The Orb Drive was a 3.5" removable hard disk drive introduced by Castlewood Systems in 1999. Its original capacity was 2.2 GB. A later version of the drive was introduced in 2001 with a capacity of 5.7 GB.
Date : 1999
This removable disk drive was far quieter in operation than its contemporary the 2 Gb Iomega Jaz and incorporated several notable and quite novel features:
1 For ease of working with an SCSI interface the SCSI identity could be altered simply with a screwdriver. A recessed control located under the unit allowed one of four settings (0; 4; 5 and 6).
2 Unlike its rivals the Orb had a protective cover over the front of the unit completely encasing the data disk. Closure of the cover allowed air to be purged for reading and writing operations. A button located at the centre of the front panel raised the cover for insertion or removal of a disk as shown in the picture on the right (97mm wide x 103mm high x 7mm deep). Disks were fed into the front of the drive and pressed down lightly to engage them with the drive mechanism. Seconds afterwards the lid would flip back down again.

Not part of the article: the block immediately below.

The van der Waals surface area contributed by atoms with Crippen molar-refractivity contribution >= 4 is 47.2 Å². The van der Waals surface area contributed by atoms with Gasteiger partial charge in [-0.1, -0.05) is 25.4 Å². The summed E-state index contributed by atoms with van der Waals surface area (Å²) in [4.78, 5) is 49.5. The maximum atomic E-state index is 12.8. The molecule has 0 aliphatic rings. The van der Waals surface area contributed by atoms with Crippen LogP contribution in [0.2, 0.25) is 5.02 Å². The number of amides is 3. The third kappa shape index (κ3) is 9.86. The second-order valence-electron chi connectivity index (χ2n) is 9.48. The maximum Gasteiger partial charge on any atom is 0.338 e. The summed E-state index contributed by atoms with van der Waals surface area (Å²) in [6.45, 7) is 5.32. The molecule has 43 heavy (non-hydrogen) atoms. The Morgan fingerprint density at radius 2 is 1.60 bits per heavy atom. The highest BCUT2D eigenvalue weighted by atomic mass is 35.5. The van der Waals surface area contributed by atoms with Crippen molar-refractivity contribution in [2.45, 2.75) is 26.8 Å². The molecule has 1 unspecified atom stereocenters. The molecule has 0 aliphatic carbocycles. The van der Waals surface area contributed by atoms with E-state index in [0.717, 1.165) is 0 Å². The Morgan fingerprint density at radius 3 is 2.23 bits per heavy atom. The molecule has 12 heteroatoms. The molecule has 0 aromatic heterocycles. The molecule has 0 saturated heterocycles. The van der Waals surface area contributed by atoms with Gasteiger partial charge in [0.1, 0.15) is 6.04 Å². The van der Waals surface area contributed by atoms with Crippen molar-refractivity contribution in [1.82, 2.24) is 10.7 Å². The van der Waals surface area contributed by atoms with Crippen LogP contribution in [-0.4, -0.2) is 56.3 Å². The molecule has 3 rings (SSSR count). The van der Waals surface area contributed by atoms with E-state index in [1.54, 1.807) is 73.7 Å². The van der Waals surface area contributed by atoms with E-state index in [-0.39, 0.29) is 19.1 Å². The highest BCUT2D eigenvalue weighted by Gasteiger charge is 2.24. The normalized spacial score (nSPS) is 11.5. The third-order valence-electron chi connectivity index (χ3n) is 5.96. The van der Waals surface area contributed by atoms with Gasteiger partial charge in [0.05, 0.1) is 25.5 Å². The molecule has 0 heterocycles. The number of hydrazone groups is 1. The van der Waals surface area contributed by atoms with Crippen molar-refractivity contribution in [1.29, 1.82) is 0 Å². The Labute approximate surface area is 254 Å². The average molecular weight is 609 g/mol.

3 The Orb was encased completely in smoked transparent plastic through which the Power/ activity light shone (Steady Green/ Flashing Amber or Flashing Red) as disks were loaded, tested and unloaded. It was also possible to follow movements of the read and write mechanism through the top panel at the rear of the unit.
* Average Seek Time: 10ms read/write 12 ms
* Data Transfer Rate: 12.2 MB/sec maximum
* Burst Transfer Rate: 20 MB/sec maximum
* Rotation Speed: 5400 rpm
* Head: MR (Magneto-Resistive)
* CPU: 25 MIPS DSP
* Start/Stop Times: 6 sec spin-up, 10 sec read, 15 sec write/6 sec stop
* Long Format Time: 9 Minutes
* Short Format Time: Less than one second
Model No. ORB2SE00
Serial Number: 50A19S711
Our machine complete with original box and packaging was kindly donated by Shane McDonnell
Manufacturer : Castlewood
This exhibit has a reference ID of CH11385. Please quote this reference ID in any communication with the Centre for Computing History.
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